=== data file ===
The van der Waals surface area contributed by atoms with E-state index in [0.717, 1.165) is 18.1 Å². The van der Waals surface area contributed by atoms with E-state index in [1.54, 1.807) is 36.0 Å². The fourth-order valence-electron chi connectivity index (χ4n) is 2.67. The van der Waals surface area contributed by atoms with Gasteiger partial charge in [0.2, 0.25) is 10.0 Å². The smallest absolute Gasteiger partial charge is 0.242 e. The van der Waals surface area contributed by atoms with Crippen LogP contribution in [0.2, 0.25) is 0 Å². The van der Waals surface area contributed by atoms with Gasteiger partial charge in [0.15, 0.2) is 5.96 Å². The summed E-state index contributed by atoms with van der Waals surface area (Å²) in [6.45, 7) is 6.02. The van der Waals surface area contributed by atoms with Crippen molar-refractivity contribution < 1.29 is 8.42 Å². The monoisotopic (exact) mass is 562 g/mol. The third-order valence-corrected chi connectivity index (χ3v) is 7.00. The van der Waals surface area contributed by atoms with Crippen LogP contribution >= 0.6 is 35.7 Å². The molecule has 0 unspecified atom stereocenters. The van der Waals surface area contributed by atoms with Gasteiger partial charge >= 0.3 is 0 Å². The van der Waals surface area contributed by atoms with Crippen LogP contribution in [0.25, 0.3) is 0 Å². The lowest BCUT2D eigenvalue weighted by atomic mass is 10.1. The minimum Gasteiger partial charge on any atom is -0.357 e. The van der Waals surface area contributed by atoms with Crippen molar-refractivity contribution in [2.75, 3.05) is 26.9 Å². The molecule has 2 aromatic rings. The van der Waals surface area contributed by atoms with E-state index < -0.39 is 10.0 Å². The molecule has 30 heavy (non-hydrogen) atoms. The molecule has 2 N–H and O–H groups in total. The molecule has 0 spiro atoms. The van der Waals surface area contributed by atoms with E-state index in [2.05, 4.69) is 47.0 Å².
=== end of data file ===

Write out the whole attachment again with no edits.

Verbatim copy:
The van der Waals surface area contributed by atoms with E-state index in [0.717, 1.165) is 18.1 Å². The van der Waals surface area contributed by atoms with E-state index in [1.54, 1.807) is 36.0 Å². The fourth-order valence-electron chi connectivity index (χ4n) is 2.67. The van der Waals surface area contributed by atoms with Gasteiger partial charge in [0.2, 0.25) is 10.0 Å². The smallest absolute Gasteiger partial charge is 0.242 e. The van der Waals surface area contributed by atoms with Crippen LogP contribution in [0.2, 0.25) is 0 Å². The van der Waals surface area contributed by atoms with Gasteiger partial charge in [0.15, 0.2) is 5.96 Å². The summed E-state index contributed by atoms with van der Waals surface area (Å²) in [6.45, 7) is 6.02. The van der Waals surface area contributed by atoms with Crippen molar-refractivity contribution < 1.29 is 8.42 Å². The monoisotopic (exact) mass is 562 g/mol. The third-order valence-corrected chi connectivity index (χ3v) is 7.00. The van der Waals surface area contributed by atoms with Crippen LogP contribution >= 0.6 is 35.7 Å². The molecule has 0 unspecified atom stereocenters. The van der Waals surface area contributed by atoms with Gasteiger partial charge >= 0.3 is 0 Å². The van der Waals surface area contributed by atoms with Crippen LogP contribution in [0.25, 0.3) is 0 Å². The lowest BCUT2D eigenvalue weighted by atomic mass is 10.1. The minimum Gasteiger partial charge on any atom is -0.357 e. The van der Waals surface area contributed by atoms with Crippen molar-refractivity contribution in [2.75, 3.05) is 26.9 Å². The molecule has 2 aromatic rings. The van der Waals surface area contributed by atoms with E-state index < -0.39 is 10.0 Å². The molecule has 30 heavy (non-hydrogen) atoms. The molecule has 2 N–H and O–H groups in total. The molecule has 0 spiro atoms. The van der Waals surface area contributed by atoms with E-state index in [2.05, 4.69) is 47.0 Å².